Te Radar’s Chequered Past tells the stories of New Zealand’s most colourful characters, both infamous and largely forgotten. He explains what drew him to our hidden histories.
There was a moment, caught between a grey Central Otago sky and even greyer rocks strewn through the tussock, that I wondered if this was it. Was I about to become a part of the history I had spent so many years eagerly reading and retelling? Would I be, like the characters in so many of the tales I recounted, just another buffoon in the hands of fate, killed by his own hubris? Or more romantically, Richard Burgess’s final victim? And if I was, wouldn’t it be depressing if the cameraman missed my impromptu tumble?
It wasn’t supposed to be this way.
The horse-hire firm had promised me a placid hack called Snoopy, but instead delivered Odin, a stallion with an ornery temperament and a clear desire to be anywhere other than under me. This beast was supposed to help me recreate that iconic image: Man and Horse alone in the vast wildernesses of the westerns. I’d devoured them as a child, not knowing then that these stories set in faraway America-land had also occurred right here in New Zealand.
My discovery of the murderer Richard Burgess, and his eponymous Burgess Gang, changed that. The equals of any of the American outlaws I’d read about, they marauded and murdered in a quintessential and oddly incompetent kiwi way across the South Island Goldfields in the 1850s and 60s. It’s the story I was attempting to retell for Te Radar’s Chequered Past when I found myself hurtling towards the hard Glenorchy ground after being summarily ejected from Odin’s saddle.
There are a couple of things people say when you tell them you’re doing a New Zealand history show. “Must be a short show,” they guffaw. Very derisive sound, the guffaw. Or they say, “Be a bit boring won’t it?” There’s still a lingering sense that history is a rather dry subject, laden with dates and facts and events and controversies we’d rather not address, and that New Zealand history is the shortest, driest and most tiresomely controversial of all. People generally mention the treaty, and then their eyes glaze over or they begin to fume.
But we have enough highwaymen, outlaws, explorers, stunt performers, intrepid women, inventors, and errant politicians to fill any number of Hollywood blockbusters. And the stories I love are all about these people, because to me history is about people. He tangata, he tangata, bloody he tangata as they say.
The idea behind Te Radar’s Chequered Past, and the live show it sprang from, Eating the Dog, is that the personalities are the story. Every story is about a person, people just like us with hopes and dreams, or murderous intent, or some odd thing they knocked up in the workshop that changed the world. People who thought they’d give something a bit too ambitious a go, and for whom things usually went a bit pear-shaped.
They’re the stories you haven’t heard, about people you’ve not heard of, or if you have, you probably don’t know all the delightful facets of their escapades, and the weird, often beautiful synchronicity of our tiny country’s history.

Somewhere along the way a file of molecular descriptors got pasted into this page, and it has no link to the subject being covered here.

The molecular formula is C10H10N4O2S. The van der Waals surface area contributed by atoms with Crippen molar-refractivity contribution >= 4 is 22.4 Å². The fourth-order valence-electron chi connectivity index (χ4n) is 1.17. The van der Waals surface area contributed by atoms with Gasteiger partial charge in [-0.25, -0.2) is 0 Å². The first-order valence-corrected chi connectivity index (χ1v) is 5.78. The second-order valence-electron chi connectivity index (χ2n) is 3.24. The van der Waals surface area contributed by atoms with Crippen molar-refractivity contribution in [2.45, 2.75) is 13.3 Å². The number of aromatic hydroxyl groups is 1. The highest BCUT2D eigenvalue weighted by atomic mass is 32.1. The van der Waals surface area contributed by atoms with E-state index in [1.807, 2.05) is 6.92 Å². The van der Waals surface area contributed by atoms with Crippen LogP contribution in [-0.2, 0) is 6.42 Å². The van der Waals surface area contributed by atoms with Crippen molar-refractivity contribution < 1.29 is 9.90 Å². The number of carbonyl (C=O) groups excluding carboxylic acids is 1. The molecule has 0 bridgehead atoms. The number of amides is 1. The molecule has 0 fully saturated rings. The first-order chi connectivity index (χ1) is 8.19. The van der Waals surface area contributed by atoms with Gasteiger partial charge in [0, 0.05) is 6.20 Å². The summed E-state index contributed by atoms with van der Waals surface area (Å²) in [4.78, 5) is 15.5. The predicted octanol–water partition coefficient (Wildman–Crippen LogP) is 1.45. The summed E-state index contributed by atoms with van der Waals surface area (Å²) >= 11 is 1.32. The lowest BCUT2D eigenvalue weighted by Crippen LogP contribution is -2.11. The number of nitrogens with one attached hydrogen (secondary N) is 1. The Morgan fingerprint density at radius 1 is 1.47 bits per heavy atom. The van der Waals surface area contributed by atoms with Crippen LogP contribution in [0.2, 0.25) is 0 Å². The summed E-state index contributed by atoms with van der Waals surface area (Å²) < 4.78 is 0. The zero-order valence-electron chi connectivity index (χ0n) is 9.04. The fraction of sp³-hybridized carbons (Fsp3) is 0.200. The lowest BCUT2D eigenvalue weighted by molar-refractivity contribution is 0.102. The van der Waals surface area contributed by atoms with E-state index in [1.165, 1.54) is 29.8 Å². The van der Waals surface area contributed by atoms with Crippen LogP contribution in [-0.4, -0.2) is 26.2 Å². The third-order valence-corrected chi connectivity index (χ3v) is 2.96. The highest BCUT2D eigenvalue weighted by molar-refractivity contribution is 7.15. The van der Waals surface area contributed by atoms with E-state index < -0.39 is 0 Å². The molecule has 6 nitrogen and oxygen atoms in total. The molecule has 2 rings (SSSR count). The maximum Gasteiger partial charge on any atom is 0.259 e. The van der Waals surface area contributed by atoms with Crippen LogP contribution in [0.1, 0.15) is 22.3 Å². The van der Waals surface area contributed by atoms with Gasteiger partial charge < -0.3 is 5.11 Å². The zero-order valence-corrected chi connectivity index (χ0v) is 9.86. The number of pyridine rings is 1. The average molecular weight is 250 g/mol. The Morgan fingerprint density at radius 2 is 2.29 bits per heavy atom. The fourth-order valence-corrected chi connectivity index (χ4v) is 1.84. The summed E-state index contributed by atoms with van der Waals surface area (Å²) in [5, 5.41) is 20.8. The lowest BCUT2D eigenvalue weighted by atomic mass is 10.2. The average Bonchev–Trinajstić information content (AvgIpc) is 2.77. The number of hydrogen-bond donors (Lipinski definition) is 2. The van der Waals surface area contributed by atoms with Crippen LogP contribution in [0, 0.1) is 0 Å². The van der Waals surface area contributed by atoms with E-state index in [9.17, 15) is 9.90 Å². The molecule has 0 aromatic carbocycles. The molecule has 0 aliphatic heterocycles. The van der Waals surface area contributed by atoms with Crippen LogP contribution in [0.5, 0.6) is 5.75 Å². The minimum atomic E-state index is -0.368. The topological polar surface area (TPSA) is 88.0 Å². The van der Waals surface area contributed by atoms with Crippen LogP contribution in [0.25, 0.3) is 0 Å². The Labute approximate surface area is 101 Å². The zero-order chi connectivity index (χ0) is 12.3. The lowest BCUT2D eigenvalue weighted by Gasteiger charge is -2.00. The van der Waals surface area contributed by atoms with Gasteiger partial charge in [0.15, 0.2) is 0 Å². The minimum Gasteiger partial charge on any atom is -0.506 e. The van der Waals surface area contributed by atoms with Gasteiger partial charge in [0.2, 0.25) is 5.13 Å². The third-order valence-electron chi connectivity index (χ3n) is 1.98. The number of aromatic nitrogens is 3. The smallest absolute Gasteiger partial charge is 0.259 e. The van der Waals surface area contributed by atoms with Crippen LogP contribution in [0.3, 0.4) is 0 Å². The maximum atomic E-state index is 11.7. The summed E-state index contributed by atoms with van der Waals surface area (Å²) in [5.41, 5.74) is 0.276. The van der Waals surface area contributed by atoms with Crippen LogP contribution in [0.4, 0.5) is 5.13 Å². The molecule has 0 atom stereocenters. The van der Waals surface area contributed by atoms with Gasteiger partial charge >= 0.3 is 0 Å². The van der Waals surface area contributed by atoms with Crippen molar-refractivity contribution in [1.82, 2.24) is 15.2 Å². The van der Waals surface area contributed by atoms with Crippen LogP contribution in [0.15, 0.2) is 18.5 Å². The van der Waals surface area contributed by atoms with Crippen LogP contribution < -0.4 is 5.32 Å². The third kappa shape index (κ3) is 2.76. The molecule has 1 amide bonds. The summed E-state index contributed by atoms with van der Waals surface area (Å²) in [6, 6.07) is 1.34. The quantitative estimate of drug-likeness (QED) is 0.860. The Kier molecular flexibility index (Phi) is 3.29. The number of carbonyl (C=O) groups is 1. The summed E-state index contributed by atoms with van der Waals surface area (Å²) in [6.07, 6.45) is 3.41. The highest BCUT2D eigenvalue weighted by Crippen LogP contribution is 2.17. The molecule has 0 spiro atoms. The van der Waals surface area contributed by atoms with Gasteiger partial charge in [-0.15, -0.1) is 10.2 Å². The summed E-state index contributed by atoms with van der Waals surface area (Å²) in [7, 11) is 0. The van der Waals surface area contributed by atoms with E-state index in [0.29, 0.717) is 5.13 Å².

Take the story of Johnny Wray from our first episode. He wanted to run away to sea so in the early 1930s he bodged together a sturdy homemade yacht from scavenged timbers. He christened her the Ngataki, and then taught himself to navigate as he sailed off into the Pacific.
In the 1980’s, a young woman called Debbie Lewis wanted to run away to sea, so she bought herself a dilapidated boat – all she could afford – and taught herself to navigate as she sailed off into the Pacific. That boat just happened to be the Ngataki. She had no idea of its history when she bought it. What are the chances? Maybe in New Zealand, better than you’d think.
Filming Johnny’s story and interviewing Debbie on board the Ngataki, now owned by a trust dedicated to protecting our maritime heritage, shows how close we can get to our history, and in a way become part of the story ourselves.
As much as possible we cast people who had a connection to the characters they played; we have an actual fee paying nudist playing naked gardener Douglas Cook; we have a surf lifesaver we happened to spot while watching Piha Rescue playing Barrie Devenport, surf lifesaver and first conqueror of Cook Straight. Matua Parkinson, former rugby player and bush-loving hunter, portrays Brunner’s guide Hone Mokekehu. The Mad Butcher plays mad butcher Jackson Barry.
We have descendants playing their own historical relatives and soldiers played by men who on weekends, play soldiers. And then we have Snoopy the Placid Horse unexpectedly played by Odin the Terrifyingly Bad Tempered, because that’s how stories are born, and how people make (or become) history.
Watch Te Radar’s Chequered Past on TVNZ1, Saturdays at 8.35pm or here on TVNZ OnDemand
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